My biggest beef with series like these is they’re packed with stories, conjecture and assumptions, and frustratingly light on actual discoveries. Deadman’s Curse begins with plenty of backstory and research done by Kru and Adam sufficient to pique my interest, especially when Adam seems to have a line on a copy of Jackson’s letter. Meanwhile, Taylor does research into Slumach, who he was, and why he was hung. These two storylines are compelling, and really add legitimacy to Deadman’s Curse and what the producers are trying to achieve.

And, by the time the first 44 minutes are complete, enough information has been unearthed for the group—and me, the viewer—to continue the quest.

Deadman’s Curse airs Sundays at 10 p.m. ET/PT on History Channel.

Image courtesy of Corus.


Preview: TVO pushes off for a leisurely cruise in Tripping the Bruce

The first time I cruised along with Mitch Azaria was for his first non-stop boat excursion, Tripping the Rideau Canal. That was followed by Tripping the Niagara. Now comes the third.

Tripping the Bruce—airing Friday at 7 p.m. ET on TVO, TVO.org and TVO’s YouTube channel—sticks with his winning formula, inviting viewers to hop into a sailboat for a three-hour, non-stop 34-kilometre trek along the north shore of the Bruce Peninsula.

Kicking off with a stunning drone shot of rocky crags, deep blue water, green trees and the sound of surf and birds, viewers begin the journey in Wingfield Basin, Lake Huron. Once there—and as with the past two Tripping projects—on-screen facts about the basin are given before we hear the call for anchors to be pulled up and the trip to begin.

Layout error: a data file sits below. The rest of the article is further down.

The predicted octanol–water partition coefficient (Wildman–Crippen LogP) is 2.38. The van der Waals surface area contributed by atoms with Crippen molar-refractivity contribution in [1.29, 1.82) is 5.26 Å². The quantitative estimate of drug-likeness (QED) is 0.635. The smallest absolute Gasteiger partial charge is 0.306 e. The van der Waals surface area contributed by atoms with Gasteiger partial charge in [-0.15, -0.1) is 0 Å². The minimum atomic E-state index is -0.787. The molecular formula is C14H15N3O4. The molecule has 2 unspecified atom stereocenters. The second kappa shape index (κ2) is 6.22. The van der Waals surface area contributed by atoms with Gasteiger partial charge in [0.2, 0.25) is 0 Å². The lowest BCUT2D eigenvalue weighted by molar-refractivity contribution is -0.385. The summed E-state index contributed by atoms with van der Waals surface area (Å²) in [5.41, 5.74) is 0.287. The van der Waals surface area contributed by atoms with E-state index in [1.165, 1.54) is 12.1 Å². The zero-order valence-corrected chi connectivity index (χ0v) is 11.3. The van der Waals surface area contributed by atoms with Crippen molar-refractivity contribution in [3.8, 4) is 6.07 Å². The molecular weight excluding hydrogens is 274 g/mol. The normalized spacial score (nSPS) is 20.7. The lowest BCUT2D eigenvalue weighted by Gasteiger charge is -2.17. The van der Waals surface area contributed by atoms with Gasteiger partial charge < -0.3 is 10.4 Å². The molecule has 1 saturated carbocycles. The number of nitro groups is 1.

Part history lesson, part travelogue, Tripping the Bruce is fascinating not only for the natural spectacles in this rugged part of Ontario but the more than 1,000 shipwrecks festooned along the lake bottom. Engaging animation recalls the history of some of those ships—like the W.L. Wetmore, Sweepstakes and Niagara II—before heading below the waves to show what remains of them today.

The route north is studded with boulders strewn on its shores and a landscape with deep caves and tunnels carved by weather, swimmers and sunbathers at the famous Grotto, the beaches of Dunks Bay and Tobermory, where Canada’s most-visited shipwreck can be seen just below the waterline. The trip ends at Flowerpot Island and its famous sea stacks.

Tripping the Bruce is at its best when no one speaks, when the water, sails and birds are the soundtrack to the stunning visuals captured.

Tripping the Bruce airs Friday at 7 p.m. ET on TVO, TVO.org and TVO’s YouTube channel.


Cottage Life captures a rare glimpse into vibrant cultures, landmarks and landscapes with new original investigative series Mysteries from Above

From a media release:

Cottage Life’s new original investigative series Mysteries from Above (10×60’; HD) takes to the skies to offer Canadian audiences a chance to see the world from fresh and exhilarating perspectives. The series explores remote, hard-to-reach locations as drones explore strange geological occurrences, unique man-made structures, curious creatures and lost civilizations, revealing fascinating insights and never-before-seen footage to the viewers.

Each episode follows four unique storylines from developed and isolated aerial vantage points, with in-depth analysis and narration from world-leading experts including Dr. Karen Bellinger, Anthropologist and Historical Archaeologist; Dr. Cylita Guy, Ecologist and Data Scientist; Dr. Dan Riskin, Evolutionary Biologist; Anthony Morgan, Science Communicator; Dr. Jean Li, Archaeologist; George Kourounis, Explorer-in-Residence for the Royal Canadian Geographical Society; and many more.

The world broadcast premiere of Mysteries from Above airs Sunday, March 27, 2022, at 10 p.m. ET/PT, exclusively on Cottage Life during the channel’s eight-week free preview event, running now until May 1 across 8 million Canadian households.

Engage with Cottage Life: @cottagelife #MysteriesFromAbove

The first two episodes of Mysteries from Above include:

Episode 1 – Accidental Discoveries
March 27 at 10 p.m. ET/PT